In the vast network of industrial pipelines that crisscross our modern world, monitoring plays a pivotal role in ensuring safety, averting environmental disasters, and maintaining operational efficiency. These intricate systems transport a wide array of materials, including water, oil, gas, and chemicals, making pipeline monitoring an essential practice for numerous industries.
The consequences of a pipeline failure can be catastrophic, leading to environmental damage, property destruction, and even loss of life. To illustrate the gravity of the situation, statistics show that between 2010 and 2019, more than 3,000 pipeline incidents were reported in the United States alone, resulting in approximately 100 fatalities and over $6 billion in damages. These alarming figures emphasize the urgent need for more effective monitoring systems to prevent such incidents from occurring.
However, monitoring pipelines is not without its challenges. One of the primary difficulties is the vast geographical expanses that pipelines cover. Some pipeline networks stretch across thousands of miles, making it arduous to maintain constant vigilance over the entire infrastructure. Additionally, pipelines traverse diverse terrains, including remote areas, deserts, and underwater, making access for routine inspections and maintenance activities challenging.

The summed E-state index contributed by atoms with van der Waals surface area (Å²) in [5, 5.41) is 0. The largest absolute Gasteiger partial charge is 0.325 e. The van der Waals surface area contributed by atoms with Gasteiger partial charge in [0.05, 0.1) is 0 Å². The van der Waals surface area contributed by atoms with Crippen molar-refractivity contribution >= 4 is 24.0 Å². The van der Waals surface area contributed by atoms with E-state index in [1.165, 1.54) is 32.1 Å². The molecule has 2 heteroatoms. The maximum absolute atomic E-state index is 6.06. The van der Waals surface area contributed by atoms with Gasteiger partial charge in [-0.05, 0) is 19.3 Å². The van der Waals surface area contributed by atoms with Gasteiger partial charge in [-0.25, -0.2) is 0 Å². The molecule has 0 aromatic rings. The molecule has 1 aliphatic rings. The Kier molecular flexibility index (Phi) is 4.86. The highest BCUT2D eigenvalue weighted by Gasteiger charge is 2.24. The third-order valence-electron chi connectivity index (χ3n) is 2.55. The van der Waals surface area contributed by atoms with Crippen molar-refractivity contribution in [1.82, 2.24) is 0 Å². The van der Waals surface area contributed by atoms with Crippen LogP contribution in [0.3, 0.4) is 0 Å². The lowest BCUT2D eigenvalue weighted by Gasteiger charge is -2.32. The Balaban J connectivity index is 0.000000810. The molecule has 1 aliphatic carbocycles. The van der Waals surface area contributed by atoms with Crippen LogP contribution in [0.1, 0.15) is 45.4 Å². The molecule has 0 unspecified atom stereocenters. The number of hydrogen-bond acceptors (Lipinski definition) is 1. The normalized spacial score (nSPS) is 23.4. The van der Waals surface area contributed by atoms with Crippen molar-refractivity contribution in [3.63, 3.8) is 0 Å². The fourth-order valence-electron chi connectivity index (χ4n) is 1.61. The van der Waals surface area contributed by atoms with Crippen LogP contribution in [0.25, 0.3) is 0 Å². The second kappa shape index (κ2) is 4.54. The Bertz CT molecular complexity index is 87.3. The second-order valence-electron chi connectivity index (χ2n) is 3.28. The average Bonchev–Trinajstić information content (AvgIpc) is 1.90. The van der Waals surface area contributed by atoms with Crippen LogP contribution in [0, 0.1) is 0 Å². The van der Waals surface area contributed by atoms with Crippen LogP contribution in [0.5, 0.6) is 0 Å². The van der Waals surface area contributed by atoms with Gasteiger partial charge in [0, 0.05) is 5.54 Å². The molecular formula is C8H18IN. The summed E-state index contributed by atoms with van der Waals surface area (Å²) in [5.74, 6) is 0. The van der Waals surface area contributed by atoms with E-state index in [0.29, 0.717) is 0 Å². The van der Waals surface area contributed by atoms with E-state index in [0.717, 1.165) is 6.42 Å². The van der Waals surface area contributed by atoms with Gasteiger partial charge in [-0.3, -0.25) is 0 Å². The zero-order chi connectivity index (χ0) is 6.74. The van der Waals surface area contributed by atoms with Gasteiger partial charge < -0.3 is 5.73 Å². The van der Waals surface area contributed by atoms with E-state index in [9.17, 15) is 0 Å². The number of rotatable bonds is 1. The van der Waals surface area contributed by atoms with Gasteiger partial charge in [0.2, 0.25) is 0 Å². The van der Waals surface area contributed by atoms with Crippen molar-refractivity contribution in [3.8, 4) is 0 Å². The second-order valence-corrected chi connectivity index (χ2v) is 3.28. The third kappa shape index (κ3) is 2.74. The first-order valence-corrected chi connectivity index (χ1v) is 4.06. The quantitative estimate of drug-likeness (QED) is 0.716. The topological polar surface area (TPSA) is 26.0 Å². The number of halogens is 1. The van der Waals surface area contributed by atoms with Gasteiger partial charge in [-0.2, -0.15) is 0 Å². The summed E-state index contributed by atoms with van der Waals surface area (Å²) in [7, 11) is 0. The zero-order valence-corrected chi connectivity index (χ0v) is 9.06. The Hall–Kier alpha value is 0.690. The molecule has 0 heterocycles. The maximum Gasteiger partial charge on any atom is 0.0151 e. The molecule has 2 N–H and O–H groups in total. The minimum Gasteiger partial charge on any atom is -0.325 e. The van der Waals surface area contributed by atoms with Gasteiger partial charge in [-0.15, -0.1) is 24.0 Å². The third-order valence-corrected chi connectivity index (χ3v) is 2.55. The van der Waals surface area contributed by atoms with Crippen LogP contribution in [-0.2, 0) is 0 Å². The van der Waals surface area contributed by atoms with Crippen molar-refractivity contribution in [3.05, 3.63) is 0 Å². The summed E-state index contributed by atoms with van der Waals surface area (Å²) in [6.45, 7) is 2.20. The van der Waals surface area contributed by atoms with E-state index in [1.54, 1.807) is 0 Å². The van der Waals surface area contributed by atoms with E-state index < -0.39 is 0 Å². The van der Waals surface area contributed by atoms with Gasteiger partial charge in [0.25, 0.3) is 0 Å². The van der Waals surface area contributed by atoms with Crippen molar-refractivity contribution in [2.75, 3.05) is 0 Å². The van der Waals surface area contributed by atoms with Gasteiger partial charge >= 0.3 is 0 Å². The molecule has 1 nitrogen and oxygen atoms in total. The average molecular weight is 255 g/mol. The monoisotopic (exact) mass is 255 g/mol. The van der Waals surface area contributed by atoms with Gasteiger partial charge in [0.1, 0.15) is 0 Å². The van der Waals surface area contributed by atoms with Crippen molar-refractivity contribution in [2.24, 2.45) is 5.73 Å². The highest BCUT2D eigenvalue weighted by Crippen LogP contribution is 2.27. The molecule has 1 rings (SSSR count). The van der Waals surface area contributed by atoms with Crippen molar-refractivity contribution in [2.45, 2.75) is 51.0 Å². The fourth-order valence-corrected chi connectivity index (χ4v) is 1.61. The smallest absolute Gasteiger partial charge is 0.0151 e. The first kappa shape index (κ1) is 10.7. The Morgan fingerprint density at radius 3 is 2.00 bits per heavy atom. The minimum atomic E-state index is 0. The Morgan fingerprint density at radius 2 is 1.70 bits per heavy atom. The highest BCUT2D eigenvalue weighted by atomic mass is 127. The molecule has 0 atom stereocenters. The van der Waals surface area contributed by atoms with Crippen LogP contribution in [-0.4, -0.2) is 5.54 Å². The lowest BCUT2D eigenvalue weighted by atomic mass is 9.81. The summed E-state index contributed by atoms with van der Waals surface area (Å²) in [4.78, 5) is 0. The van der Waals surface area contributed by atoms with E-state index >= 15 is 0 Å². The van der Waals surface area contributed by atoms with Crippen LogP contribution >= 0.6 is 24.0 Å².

To be practical under such conditions, monitoring systems must be cost effective and durable, in addition to accurate. Serial inventor Kutluhan Aktar recently built a proof of concept device that meets all of these requirements, and might prove to be useful in monitoring real-world pipelines one day. His system relies on inexpensive, off-the-shelf hardware to detect pipeline defects early, before they become a real problem, by measuring their vibrations. Those vibrations are interpreted by a machine learning classifier developed with Edge Impulse Studio.
At the core of the hardware design is a tiny yet powerful Arduino Nicla Vision development board. With an Arm Cortex-M7 processor core running at 480 MHz and a megabyte of RAM, this little platform has more than enough power to run a machine learning pipeline that has been optimized for resource-constrained devices by Edge Impulse. It also has a two megapixel camera, which Aktar leveraged to snap a picture when a pipeline defect is detected.
A 60 GHz mmWave module from Seeed Studio was included to capture fine vibratory measurements as liquids flow through pipes. These modules were designed with capturing metrics like respiratory rate and heart rate in mind, but Aktar thought they should also fit the bill for his use case. Next, an Arduino Nano was added to the build for library compatibility with the mmWave module. Finally, a TFT LCD screen was wired in to allow for the development of a user interface. The components were assembled inside of a custom, 3D-printed case to ruggedize the system.